Coal Tattoo

Sen. Jay Rockefeller, D-W.Va., just finished his Senate floor speech a few minutes ago, offering his reasons for voting in favor of a resolution that attempts to revoke an EPA finding that greenhouse gas emissions are a threat to public health and welfare.

The floor debate is continuing, but I’m told that West Virginia’s senior Senator, Robert C. Byrd, will not speak on the floor and has still not decided how he will vote. You can watch the debate live on C-Span here.

We’ve previously addressed Rockefeller’s stance (here, here and here) and explained how the resolution by Sen. Lisa Murkowski, R-Alaska, would overturn EPA’s simple backing of the great weight of evidence about the size of the problem climate change presents for our society.

While voting in favor of that measure, Sen. Rockefeller insisted:

I’m not hear to deny or bicker fruitlessly about science, as some would suggest. I think the science is correct, but that doesn’t in one iota deter my support for the Murkowski resolution.

I care deeply about this earth, and I resent anyone who suggests otherwise about me or about the people of my state.

Rather, Sen. Rockefeller argued that his vote was not one against the science, but in favor of putting EPA in its place:

We must send a strong and urgent message that the fate of our economy and our workers, including our coal workers, should never be placed solely in the hands of the Environmental Protection Agency. The elected people and not the unelected EPA have constitutional responsibility here.

Rockefeller’s floor speech focused on his love of coal and coal miners, drawing clearly from the industry’s public relations slogans:

I don’t want EPA turning out the lights on America.

I fight for my people. I understand that I’m a United States senator. But I’m a United States senator from west Virginia.

You can’t run this country without coal. I am for all alternative fuels … but you add them all up, nobody can make the point you can do any of this without coal.

We mine coal.

I’m elected to protect my people and my country. But first comes my people, and especially on this issue.

Sen. Rockefeller criticized those fellow Senators who pointed to the BP Oil Disaster as a reason to vote against the Murkowski resolution and instead get on with the business of passing clean energy and climate change legislation.  He said the two matters were “separate issues” and that the BP Disaster “had no business being discussed while this is being discussed.”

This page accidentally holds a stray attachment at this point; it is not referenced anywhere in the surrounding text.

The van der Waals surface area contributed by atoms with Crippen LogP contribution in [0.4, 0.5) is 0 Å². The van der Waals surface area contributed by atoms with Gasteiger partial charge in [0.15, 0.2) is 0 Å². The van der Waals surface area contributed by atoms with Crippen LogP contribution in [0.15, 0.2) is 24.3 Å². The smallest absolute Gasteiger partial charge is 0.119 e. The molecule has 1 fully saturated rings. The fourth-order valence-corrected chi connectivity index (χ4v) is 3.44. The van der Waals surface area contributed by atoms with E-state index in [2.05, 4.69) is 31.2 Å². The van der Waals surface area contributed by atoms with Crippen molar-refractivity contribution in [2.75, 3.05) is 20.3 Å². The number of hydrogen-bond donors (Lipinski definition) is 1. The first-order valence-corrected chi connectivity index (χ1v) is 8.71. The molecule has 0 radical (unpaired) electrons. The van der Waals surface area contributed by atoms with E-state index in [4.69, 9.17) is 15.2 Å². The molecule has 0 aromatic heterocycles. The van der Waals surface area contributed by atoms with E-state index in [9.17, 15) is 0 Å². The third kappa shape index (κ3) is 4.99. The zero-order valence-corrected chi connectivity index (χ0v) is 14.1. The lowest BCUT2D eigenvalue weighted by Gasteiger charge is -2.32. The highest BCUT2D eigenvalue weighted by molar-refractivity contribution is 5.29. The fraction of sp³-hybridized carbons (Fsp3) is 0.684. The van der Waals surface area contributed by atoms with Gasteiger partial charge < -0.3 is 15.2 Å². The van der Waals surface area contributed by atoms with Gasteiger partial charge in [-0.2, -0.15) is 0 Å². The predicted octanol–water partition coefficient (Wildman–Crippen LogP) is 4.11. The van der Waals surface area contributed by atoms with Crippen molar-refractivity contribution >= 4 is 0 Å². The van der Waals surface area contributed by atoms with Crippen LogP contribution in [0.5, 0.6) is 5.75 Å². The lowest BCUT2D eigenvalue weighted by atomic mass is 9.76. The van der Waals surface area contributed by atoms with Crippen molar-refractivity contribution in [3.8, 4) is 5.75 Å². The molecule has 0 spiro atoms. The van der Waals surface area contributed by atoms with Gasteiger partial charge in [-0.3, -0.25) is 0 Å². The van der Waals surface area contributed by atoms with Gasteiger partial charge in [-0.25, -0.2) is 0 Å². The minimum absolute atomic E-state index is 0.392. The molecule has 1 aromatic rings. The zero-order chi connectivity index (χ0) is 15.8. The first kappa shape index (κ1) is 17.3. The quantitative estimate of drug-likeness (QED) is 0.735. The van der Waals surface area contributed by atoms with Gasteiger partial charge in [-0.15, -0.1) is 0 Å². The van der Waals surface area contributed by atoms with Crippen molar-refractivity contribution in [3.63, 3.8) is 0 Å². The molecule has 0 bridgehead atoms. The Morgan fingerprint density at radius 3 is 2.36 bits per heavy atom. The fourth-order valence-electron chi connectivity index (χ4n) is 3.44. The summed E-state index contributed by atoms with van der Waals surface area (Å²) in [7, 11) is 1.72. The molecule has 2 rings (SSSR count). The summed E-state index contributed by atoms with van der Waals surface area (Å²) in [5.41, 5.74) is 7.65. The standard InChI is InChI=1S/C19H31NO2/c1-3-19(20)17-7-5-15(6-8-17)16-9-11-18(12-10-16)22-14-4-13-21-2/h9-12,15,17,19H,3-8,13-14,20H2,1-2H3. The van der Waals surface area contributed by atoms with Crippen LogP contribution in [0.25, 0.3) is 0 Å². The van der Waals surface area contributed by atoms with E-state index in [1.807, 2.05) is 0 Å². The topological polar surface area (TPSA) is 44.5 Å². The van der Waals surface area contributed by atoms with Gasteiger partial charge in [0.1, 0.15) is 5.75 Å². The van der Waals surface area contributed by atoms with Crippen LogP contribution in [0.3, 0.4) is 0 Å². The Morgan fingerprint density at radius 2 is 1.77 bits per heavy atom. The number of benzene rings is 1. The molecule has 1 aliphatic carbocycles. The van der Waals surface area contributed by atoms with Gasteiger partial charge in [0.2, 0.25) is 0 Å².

Interestingly, in his zeal to praise “clean coal,” Sen. Rockefeller said:

It’s a triumph when one of our power plants reduces 90 to 95 percent of its carbon dioxide emissions.

Because it happened, and it came to the stimulus package and we were a part of that.

I assume Sen. Rockefeller was talking about American Electric Power’s pilot carbon capture and sequestration project at its Mountaineer Plant in Mason County, W.Va. But the last time I checked, even with the $334 million in federal “stimulus” funding, the AEP project was only going to capture less than 20 percent of the Mountaineer Plant’s carbon dioxide emissions


I’m told that Sen. Rockefeller misspoke, and that his official comments in the Congressional Record will be changed so that this is what he is reflected as saying about CCS:

West Virginia is poised to lead a major part in the effort on clean technology because we know energy. We have lived with it for the last 150 years. We know coal. We know natural gas. We are coming to know CCS as few others do. It is a triumph when one of our power plants reduces 90 percent of the carbon emissions from the flue stream that it treats. That is a triumph to us — maybe to nobody else, but to us it is because it happened and it came from the stimulus package and we were a part of that.

The entire statement is online here.